The apparatus further features a signal responsive circuit having a comparator circuit for establishing a first comparison output signal when the electrical signal is in a first signal range and a second comparison output signal when the electrical signal is outside of the signal range. A range defining circuit is connected to the comparator circuit for aiding in establishing the signal range and a signal generation circuit and an indicating circuit are employed in connection with an operational amplifier for providing calibration signals in the apparatus.
Preferably, the feedback circuit operates to control an actuating power which is applied to the sensor and thereby varies the effective gain of the sensor, and hence its response to the sheet material.
The method of the invention relates to the steps of sensing the sheet material at a position downstream of the sheet stripping station and providing an electrical signal output in response to the presence of the sheet material. The method features the steps of responding to the electrical signal output for conditioning the copier to a jam condition and desensitizing the circuitry providing the electrical signal output, preferably using feedback, so that the circuitry is not overly responsive to the parameter operating variations of off-the-shelf sensor elements.
Other objects, features and advantages of the invention will appear from the following description of a preferred embodiment, taken together with the drawings, in which:
FIG. 1 is a schematic representation of a typical liquid photocopying apparatus in which the present invention can be employed; and
FIG. 2 is an electrical circuit diagram of a preferred embodiment of the jam detector circuit according to the invention.
Referring to FIG. 1, a liquid developer photocopier typically has a charging station 10, an exposure station 12, a development station 14, a transfer station 16, a cleaning station 18, and a charge neutralizing station 20. A sheet of copy material 22, for example plain bond paper, is typically fed from a sheet feeding assembly 24 toward the transfer station 16. At the transfer station, the sheet is applied to a moving photo-sensitive surface 25, for example in the form of a selenium layer on the conductive outer surface of a rotating drum 26 driven by a motor 27, and on which surface 25 there is a film of liquid toner defining a developed image. The charged toner particles are electrostatically attracted to the sheet at the transfer station and the toned image is thereby transferred to the sheet. A "pick-off" apparatus (not shown) removes the sheet from the photosensitive surface 25 and directs it along an exit path 28 shown in phantom toward a sheet discharge assembly 29, whereby the copy sheet is delivered to the copier exit pocket. If the copy sheet is not removed from the photosensitive surface 25, according to the invention, it is detected as a copy sheet leading edge 29a passes beneath a sheet detection assembly 30 positioned between the transfer station and the cleaning station. The sheet detection assembly 30 has a sensor 60 for providing a signal indicating the presence or absence of sheet material on the photosensitive surface. In response to this signal, a jam detection circuitry 34 terminates rotation of the drum 26 by stopping the drive motor 27, and renders the electrostatic copier inoperative for making further copies until the missed sheet is removed and the copier is reset.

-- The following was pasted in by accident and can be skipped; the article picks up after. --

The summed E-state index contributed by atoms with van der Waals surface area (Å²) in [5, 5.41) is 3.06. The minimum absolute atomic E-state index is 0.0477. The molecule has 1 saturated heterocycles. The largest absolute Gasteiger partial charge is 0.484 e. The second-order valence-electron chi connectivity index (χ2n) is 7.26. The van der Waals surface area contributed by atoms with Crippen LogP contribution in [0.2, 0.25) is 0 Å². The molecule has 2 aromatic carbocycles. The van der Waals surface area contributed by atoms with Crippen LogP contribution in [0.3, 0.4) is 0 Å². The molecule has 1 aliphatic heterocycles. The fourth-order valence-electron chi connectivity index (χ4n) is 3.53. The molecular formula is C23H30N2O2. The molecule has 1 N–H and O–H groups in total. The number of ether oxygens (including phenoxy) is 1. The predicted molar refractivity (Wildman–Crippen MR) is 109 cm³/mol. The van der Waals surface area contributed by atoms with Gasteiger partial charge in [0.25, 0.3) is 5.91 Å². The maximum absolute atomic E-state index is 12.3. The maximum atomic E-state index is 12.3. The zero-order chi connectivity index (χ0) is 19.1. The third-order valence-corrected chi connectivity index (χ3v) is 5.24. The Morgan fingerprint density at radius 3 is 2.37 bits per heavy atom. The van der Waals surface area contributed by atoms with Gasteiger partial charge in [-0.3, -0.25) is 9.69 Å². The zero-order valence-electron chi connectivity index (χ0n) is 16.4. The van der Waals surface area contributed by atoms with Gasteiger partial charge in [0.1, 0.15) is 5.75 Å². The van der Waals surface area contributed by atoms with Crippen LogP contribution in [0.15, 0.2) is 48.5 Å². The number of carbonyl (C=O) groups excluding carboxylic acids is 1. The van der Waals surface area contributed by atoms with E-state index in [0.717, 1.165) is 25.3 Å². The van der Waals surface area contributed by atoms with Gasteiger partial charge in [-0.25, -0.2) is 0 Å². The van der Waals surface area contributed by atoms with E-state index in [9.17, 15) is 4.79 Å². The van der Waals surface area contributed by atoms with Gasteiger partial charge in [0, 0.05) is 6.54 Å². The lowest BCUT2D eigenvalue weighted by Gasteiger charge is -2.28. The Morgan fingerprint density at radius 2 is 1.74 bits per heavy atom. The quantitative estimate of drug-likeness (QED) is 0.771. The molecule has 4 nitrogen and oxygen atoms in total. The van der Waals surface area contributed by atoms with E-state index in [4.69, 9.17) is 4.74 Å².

The cleaning station 18 typically includes a cleaning blade 40 and a cleaning roller 42. The cleaning blade contacts the photosensitive surface 25 across its width, in a direction normal to its surface, and applies a pressure against the surface.
Referring to FIG. 2, the illustrated sensor 60, for example a General Instrument, type MCA7, has a light emission portion, a light emitting diode (LED) 62, and a photoreceiver portion, a photodiode 64. Power to the LED 62 is provided by a feedback circuit through a resistor 66. As shall be described below in more detail, the emission from the diode 62 is controlled in accordance with the feedback circuit parameters.
The light energy emitted by diode 62 is directed at and reflected by the juxtaposed moving surface. The reflected light energy impinges upon illustrated photoreceiver 64 and causes its electrical resistance to vary. That resistance, in combination with a low pass filter including a resistor 68 and a capacitor 70 provides a voltage signal at an input 72 of an operational amplifier 74. The voltage signal at input 72 is also applied to a second operational amplifier 76 at its input 78.
The other input to operational amplifier 74, which is configured to operate as a comparator, is provided by the voltage divider network formed by fixed resistors 80 and 82 and a variable resistor 84. As shall be described below, this voltage divider network can be adjusted to provide and define a comparison voltage range from which, in the illustrated embodiment, the voltage at input 72 of operational amplifier 74 must pass before the presence of a sheet material is "declared". The output of the voltage divider network is applied to a negative input 86 of operational amplifier 74. The output of operational amplifier 74 is connected through a resistor 88 to a power transistor 90 connected to provide a collector output over a line 92 to drive for example a relay circuit. The change in output over line 92 provides for a circuit actuation to, for example, place the photocopier in or condition the photocopier to the jam state. In the jam state, a controlled shutdown of the photocopier is effected.